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It’s a colonial food, pure and simple. The word banh mi captures the general idea of wheat bread in Vietnam, but more specifically a baguette-style loaf packed full of delicious fillings.
Like many food elements and bits of language itself, this sandwich is closely allied with the French occupation of countries in southeast Asia. Banh mi sandwiches may have begun life as a blend of wheat and rice flours, but no matter how you slice them, they are a sandwich analogous to hoagies, grinders, po’boys and subs. Torpedoes too, like at Hogtails in Waterloo.
The sandwich usually comes with a different range of fillings from sardines and sate chicken to pressed meats, sausage and pork. That then is teamed up with a cucumbers, carrots and a sprig of cilantro. There is usually some sort of hot sauce and mayonnaise that are also part of the ingredients inside the crisp bread.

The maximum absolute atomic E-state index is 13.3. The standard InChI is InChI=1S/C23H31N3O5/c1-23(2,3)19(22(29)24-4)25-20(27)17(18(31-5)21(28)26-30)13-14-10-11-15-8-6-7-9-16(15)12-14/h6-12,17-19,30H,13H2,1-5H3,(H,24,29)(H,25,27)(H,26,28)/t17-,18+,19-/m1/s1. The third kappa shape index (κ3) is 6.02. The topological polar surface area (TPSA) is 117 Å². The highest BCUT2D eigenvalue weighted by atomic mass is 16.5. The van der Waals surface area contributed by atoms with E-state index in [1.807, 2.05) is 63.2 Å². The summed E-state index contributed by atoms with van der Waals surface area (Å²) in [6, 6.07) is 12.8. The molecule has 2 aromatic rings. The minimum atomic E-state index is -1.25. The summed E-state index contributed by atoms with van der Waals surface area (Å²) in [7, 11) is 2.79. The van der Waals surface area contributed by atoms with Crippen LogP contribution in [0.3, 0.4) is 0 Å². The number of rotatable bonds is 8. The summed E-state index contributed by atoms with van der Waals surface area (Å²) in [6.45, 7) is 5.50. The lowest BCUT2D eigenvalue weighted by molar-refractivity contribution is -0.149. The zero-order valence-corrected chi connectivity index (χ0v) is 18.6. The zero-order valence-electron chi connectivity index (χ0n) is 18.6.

At Hot Wheels Tea House in Uptown Waterloo, a place that flies somewhat under the radar, the banh mi is part of a simple lunch — and one that with soup and a beverage is less than $10. The small restaurant also sells a variety of other dishes and baked goods as well as bubble teas.